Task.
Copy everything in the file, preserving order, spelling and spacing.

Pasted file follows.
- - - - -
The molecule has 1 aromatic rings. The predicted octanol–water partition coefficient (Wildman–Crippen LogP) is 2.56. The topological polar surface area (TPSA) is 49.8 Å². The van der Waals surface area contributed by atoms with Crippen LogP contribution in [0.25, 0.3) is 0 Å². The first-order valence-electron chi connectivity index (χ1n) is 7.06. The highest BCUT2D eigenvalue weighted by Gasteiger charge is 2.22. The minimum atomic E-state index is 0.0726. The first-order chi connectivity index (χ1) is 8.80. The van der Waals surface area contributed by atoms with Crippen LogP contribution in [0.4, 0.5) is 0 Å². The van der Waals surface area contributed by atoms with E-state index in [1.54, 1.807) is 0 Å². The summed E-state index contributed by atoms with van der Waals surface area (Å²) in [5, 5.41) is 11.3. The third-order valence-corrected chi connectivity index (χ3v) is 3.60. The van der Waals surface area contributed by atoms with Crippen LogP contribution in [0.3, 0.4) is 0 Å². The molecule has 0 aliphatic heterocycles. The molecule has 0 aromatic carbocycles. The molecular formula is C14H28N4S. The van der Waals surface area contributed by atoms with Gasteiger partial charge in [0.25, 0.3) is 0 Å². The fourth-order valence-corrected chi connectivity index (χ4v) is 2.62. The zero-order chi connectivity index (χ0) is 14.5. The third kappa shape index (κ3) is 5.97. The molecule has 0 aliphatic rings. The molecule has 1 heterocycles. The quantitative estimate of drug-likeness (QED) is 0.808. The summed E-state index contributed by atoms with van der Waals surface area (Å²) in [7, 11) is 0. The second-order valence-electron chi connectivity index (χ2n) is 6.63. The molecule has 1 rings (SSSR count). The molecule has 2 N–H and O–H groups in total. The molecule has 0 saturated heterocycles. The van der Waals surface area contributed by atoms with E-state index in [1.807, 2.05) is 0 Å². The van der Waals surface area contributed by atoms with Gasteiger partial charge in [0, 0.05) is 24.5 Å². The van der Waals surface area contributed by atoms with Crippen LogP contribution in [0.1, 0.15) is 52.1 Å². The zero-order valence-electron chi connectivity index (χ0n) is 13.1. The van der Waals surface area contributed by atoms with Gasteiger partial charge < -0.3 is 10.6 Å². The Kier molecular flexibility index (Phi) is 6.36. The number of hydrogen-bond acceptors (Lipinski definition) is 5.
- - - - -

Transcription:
The molecule has 1 aromatic rings. The predicted octanol–water partition coefficient (Wildman–Crippen LogP) is 2.56. The topological polar surface area (TPSA) is 49.8 Å². The van der Waals surface area contributed by atoms with Crippen LogP contribution in [0.25, 0.3) is 0 Å². The first-order valence-electron chi connectivity index (χ1n) is 7.06. The highest BCUT2D eigenvalue weighted by Gasteiger charge is 2.22. The minimum atomic E-state index is 0.0726. The first-order chi connectivity index (χ1) is 8.80. The van der Waals surface area contributed by atoms with Crippen LogP contribution in [0.4, 0.5) is 0 Å². The van der Waals surface area contributed by atoms with E-state index in [1.54, 1.807) is 0 Å². The summed E-state index contributed by atoms with van der Waals surface area (Å²) in [5, 5.41) is 11.3. The third-order valence-corrected chi connectivity index (χ3v) is 3.60. The van der Waals surface area contributed by atoms with Crippen LogP contribution in [0.3, 0.4) is 0 Å². The molecule has 0 aliphatic heterocycles. The molecule has 0 aromatic carbocycles. The molecular formula is C14H28N4S. The van der Waals surface area contributed by atoms with Gasteiger partial charge in [0.25, 0.3) is 0 Å². The fourth-order valence-corrected chi connectivity index (χ4v) is 2.62. The zero-order chi connectivity index (χ0) is 14.5. The third kappa shape index (κ3) is 5.97. The molecule has 0 aliphatic rings. The molecule has 1 heterocycles. The quantitative estimate of drug-likeness (QED) is 0.808. The summed E-state index contributed by atoms with van der Waals surface area (Å²) in [7, 11) is 0. The second-order valence-electron chi connectivity index (χ2n) is 6.63. The molecule has 1 rings (SSSR count). The molecule has 2 N–H and O–H groups in total. The molecule has 0 saturated heterocycles. The van der Waals surface area contributed by atoms with E-state index in [1.807, 2.05) is 0 Å². The van der Waals surface area contributed by atoms with Gasteiger partial charge in [0, 0.05) is 24.5 Å². The van der Waals surface area contributed by atoms with Crippen LogP contribution in [0.1, 0.15) is 52.1 Å². The zero-order valence-electron chi connectivity index (χ0n) is 13.1. The van der Waals surface area contributed by atoms with Gasteiger partial charge < -0.3 is 10.6 Å². The Kier molecular flexibility index (Phi) is 6.36. The number of hydrogen-bond acceptors (Lipinski definition) is 5.